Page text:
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The average online Canadian now spends more time on the Internet than watching television, according to a new survey from Ipsos Reid, a shift in digital habits that reflects the increasing prevalence of computers in our lives.

This survey, its author says, marks a closing of the gap between a younger generation that has always spent a significant amount of their leisure time on computers and an older generation that used to rely on "old" media. Canadians who access the Internet now spend more than 18 hours a week online, compared to just under 17 hours watching television.

Although those aged 55 and over were still more likely to spend a longer time watching TV than younger generations, Canadians as a whole were spending more time online for the first time, Ipsos said.

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"In previous years we've seen significant differences between the generations and the amount of time they spend online," said Mark Laver of Ipsos in a release.

"The data indicates that not only are people of all ages spending more and more time online, but it also points to a shift in how online Canadians are consuming media and where they are spending their free time."

Other surveys, from Neilsen and comScore, have shown previously that online video-viewing and time spent Web browsing have increased over the years. And previous Ipsos research shows that there is a prevalence of multitasking: Having the TV on while also using a laptop.

Industry watchers, however, cautioned the Ipsos results should not be taken as some wholesale shift away from the type of content produced by "old media," and that this survey's results simply trace an evolution of how we seek and receive information.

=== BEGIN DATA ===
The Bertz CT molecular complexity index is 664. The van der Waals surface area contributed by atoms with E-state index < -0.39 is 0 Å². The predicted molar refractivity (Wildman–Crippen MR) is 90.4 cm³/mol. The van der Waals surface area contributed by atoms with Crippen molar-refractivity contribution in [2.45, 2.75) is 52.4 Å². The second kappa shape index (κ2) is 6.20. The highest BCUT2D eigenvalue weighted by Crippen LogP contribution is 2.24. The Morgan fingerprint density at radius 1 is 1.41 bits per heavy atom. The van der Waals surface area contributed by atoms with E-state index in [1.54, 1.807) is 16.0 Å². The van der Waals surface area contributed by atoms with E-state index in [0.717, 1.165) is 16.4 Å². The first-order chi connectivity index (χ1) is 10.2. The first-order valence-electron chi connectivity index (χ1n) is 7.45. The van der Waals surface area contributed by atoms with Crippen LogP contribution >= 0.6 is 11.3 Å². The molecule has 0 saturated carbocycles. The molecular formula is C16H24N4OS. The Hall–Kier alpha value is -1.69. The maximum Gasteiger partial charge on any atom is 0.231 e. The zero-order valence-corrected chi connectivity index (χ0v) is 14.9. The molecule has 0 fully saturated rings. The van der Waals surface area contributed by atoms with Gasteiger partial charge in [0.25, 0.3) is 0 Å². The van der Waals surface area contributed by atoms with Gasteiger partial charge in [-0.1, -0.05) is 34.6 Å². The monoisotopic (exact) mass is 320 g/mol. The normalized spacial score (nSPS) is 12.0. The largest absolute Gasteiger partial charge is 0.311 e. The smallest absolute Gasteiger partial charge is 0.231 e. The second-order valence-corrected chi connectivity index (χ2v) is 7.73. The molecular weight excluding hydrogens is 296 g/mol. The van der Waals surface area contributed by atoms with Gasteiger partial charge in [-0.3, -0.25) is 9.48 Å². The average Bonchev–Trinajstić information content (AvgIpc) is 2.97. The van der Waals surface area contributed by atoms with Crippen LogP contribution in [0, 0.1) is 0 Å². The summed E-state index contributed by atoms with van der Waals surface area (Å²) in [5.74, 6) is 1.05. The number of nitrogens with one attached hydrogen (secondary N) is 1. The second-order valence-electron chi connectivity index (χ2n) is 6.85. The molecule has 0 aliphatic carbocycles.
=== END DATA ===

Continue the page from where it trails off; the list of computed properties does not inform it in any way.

"It can be kind of confusing when we try and set these media up against each other," said Sidney Eve Matrix, a media professor at Queen's University. "If you're trying to separate time spent on the Internet from time spent watching television, that's a bit misleading... The Internet is a multimedia world. We consume our newspapers on the Web."

Kaan Yigit, who follows digital trends with Toronto-based Solutions Research Group, said the survey's broad conclusions mesh with what he's seen in the Canadian digital landscape.

"I think it's true that there is greater engagement with online, no question there," Mr. Yigit wrote in an e-mail. "Our tracking shows higher participation in social media compared to last year, more online video use, more online TV use - and more people saying they find online more entertaining than before."

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Ironically, Mr. Yigit noted, the scales tipping in the Internet's favour could be the result of more TV networks hosting their broadcasting content online, for free. However, viewership numbers for Vancouver's Winter Olympics and the Academy Awards are reminders that people are tuning in.

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